Bank of Japan issues Brexit warning

Asia (including Japan)

Asia including Japan briefing

During September, Japan’s Foreign Ministry warned the UK that Brexit could result in Japanese firms moving their European headquarters out of the UK. The Bank of Japan maintained its negative interest rate, instigated a new policy of yield control, and reiterated its relatively aggressive policy stance.

  • Looking ahead, further cuts in Japan’s key interest rate remain possible
  • Philip Lowe took over as Governor of the Reserve Bank of Australia
  • South Korea grew at its fastest annualised growth since Q3 2014

The potential effects of the Brexit vote continued to reverberate around the world during September with the publication of a letter from Japan’s Foreign Ministry . The letter warned that the UK’s exit from the European Union (EU) could result in Japanese companies moving their UK-based European headquarters out of the UK and into Continental Europe, if EU laws cease to apply in the UK after Brexit.

The potential effects of the Brexit vote continued to reverberate around the world.

The Nikkei 225 Index fell by 2.6% during September, while the Topix Index fell by 0.5%. Medium-sized companies fared somewhat better in comparison, and the TSE Second Section Index rose by 1.1% over the month.

Elsewhere, the Bank of Japan (BoJ) modified its programme of economic stimulus measures during the month. Although BoJ policymakers opted to maintain its key interest rate at -0.1%, the central bank announced that it intended to keep yields on ten-year Japanese Government Bonds (JGBs) at around zero percent, instead of allowing them to fall into negative territory. The BoJ also reiterated its aim of getting inflation above its target rate of 2% and indicated that further interest-rate cuts were possible.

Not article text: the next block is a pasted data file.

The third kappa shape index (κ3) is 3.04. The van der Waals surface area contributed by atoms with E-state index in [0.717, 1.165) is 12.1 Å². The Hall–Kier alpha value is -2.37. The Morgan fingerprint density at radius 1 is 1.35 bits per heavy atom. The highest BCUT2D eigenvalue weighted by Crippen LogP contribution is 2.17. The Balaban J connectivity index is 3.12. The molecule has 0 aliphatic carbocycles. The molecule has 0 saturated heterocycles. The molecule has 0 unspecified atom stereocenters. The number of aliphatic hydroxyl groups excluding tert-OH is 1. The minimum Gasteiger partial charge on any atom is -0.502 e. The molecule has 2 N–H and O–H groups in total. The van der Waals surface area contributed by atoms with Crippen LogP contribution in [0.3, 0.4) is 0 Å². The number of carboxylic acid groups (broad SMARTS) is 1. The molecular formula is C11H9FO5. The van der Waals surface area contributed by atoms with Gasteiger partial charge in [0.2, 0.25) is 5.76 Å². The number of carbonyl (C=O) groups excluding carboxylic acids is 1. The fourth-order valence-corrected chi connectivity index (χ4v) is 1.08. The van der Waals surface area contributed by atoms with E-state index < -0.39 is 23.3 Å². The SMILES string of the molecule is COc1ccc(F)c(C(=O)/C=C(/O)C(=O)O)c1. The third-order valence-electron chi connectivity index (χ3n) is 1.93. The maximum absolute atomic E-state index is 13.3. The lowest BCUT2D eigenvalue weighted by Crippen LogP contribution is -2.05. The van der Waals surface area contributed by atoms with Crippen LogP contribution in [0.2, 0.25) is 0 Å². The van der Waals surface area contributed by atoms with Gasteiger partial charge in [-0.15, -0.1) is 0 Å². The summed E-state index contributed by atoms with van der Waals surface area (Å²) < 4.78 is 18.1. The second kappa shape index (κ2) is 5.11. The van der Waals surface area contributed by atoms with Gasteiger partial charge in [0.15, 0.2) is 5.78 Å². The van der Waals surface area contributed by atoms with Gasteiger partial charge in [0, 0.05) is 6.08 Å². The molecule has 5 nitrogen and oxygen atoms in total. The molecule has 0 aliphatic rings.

Credit ratings agency Fitch affirmed Australia’s “AAA” rating, citing the country’s “strong institutions, effective governance and high income”. Although external finances remain a “longstanding structural weakness”, they are alleviated by Australia’s strong financing flexibility. Fitch warned that Australia’s fiscal position has continued to deteriorate and highlighted the risks posed by political uncertainty.

Philip Lowe became Governor of the Reserve Bank of Australia (RBA) in September, replacing Glenn Stevens. During the month, he provided a relatively positive outlook for Australia’s economy, citing better-than-expected economic growth and an improving labour market. Although commodity-related sectors are experiencing tough times, other areas are performing well. Looking ahead, he believes that the “drag” created by the decline in mining investment is also set to come to an end. The ASX All Ordinaries Index edged down by 0.1% over September.

South Korea’s economy notched up its fastest annualised growth since the third quarter of 2014 during the second quarter of 2016. The economy expanded at an annualised rate of 3.3% during the period. Manufacturing grew by 2.2% while private consumption rose by 3.3%. Manufacturing production fell more heavily than expected during August, registering a month-on-month decline of 2.5%. On an annualised basis, it rose by 2.3%. The Kospi Index rose by 0.4% during September.